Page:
These frank discussions of American racism, however, exist in a candy coating of blaxsploitation pulp that really sweetens the pill. In the opening minutes, we’re treated to a Klan propaganda video narrated by a stuffy white nationalist (Alec Baldwin), his gaffes and flubs echoing that early 30 Rock episode where Jack Donaghy goes through a million takes to make a thirty-second corporate promo. It’s a hilarious and harrowing way to set the stage for the film’s gripping depiction of racist behavior, and the implicit dunking the film will take on them for the next two hours.
With his flared pants, mighty ‘fro and stoic gaze, Ron is a figure right out of Super Fly; it’s a deliberate homage, to be sure, Lee even panning old posters of Coffy and Cleopatra Jones across the screen when he and Patrice share their love for the genre. Washington’s a relative newcomer, but he’s great as the unexpectedly dorky detective – a man trying to resolve questions of his own place in a black culture that sees cops as inherently distrustful (and who can blame them, really?). If you close your eyes, John David has Denzel’s reedy timbre and elocution down to a T – it’s remarkable.
While the ridiculousness of the Klan’s absurd worldview and cultish devotion to hate feels right at home with the heightened blaxploitation feel of the film, Lee misses no opportunity to remind us that, in the era of Trump, this kind of racism is alive and well. He makes it easy for us to giggle at these overly theatrical bozos, rednecks full of ignorance and hate. (I, Tonya’s Paul Walter Hauser shows up as a particularly dim Klan member who’s just as useless to Felix’s chapter as he was to Tonya Harding.)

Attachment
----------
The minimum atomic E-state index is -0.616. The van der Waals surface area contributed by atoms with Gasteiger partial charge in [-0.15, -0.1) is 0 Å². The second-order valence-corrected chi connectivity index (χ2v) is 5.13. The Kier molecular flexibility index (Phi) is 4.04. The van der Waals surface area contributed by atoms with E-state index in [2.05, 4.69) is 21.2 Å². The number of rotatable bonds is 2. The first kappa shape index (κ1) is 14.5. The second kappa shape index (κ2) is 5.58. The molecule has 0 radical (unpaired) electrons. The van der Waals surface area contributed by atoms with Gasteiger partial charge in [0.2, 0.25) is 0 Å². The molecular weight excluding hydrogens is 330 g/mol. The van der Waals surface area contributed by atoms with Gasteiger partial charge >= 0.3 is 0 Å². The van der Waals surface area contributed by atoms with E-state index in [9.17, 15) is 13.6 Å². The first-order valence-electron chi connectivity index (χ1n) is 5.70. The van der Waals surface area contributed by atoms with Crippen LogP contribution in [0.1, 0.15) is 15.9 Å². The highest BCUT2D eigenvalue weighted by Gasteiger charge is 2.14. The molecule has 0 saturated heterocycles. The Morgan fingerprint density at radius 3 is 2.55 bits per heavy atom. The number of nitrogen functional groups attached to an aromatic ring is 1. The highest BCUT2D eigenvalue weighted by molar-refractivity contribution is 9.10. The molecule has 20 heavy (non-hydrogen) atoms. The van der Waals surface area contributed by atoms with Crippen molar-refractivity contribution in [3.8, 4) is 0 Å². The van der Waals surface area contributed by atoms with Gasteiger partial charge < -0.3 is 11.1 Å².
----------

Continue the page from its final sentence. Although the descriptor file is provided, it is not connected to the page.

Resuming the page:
But then we’re reminded of the violent effects of that ignorance – Harry Belafonte makes a haunting cameo, telling student activists about a mentally disabled black boy gleefully burned by white supremacists inspired by D.W. Griffith’s Birth of a Nation (intercut with a raucous screening of the film at Flip’s initiation into the Klan). Klansmen arm themselves for violent revolution, setting bombs and burning crosses. By the end, all the film’s portents about the politicization of white supremacy are borne out in a jaw-dropping switch to live-action footage, a sickening reminder of the newfound normalization of these ideas in the political discourse (thanks to a president that David Duke rather approves of).
Perhaps BlacKkKlansman’s greatest asset its Lee’s ability to embrace the complications of race and identity along with the broad strokes. While the film occasionally plays like a tamped-down version of Black Dynamite, its deeper emotional and political truths resonate through each frame of Chayse Irvin’s dynamite period cinematography, or Terence Blanchard’s horn-heavy score. It’s one of Lee’s best films in a long time, and one that clearly resonates on a deep, personal level with him.
As we reckon with this newfound status quo, where racism and white nationalism have a bigger platform than they have in decades, Lee stresses the need for audiences to see these movements for what they are – a resurrection of the Klan in so many words. Much like David Duke’s attempts at sanitization, no amount of polish should make us lose sight of what really drives these kinds of people. They’re not ‘dapper’ academics with different ideas; they’re not ignorant people with economic anxiety. They’re racists. It’s that simple.
BlacKkKlansman jive-talks its way into theaters Friday, August 10th.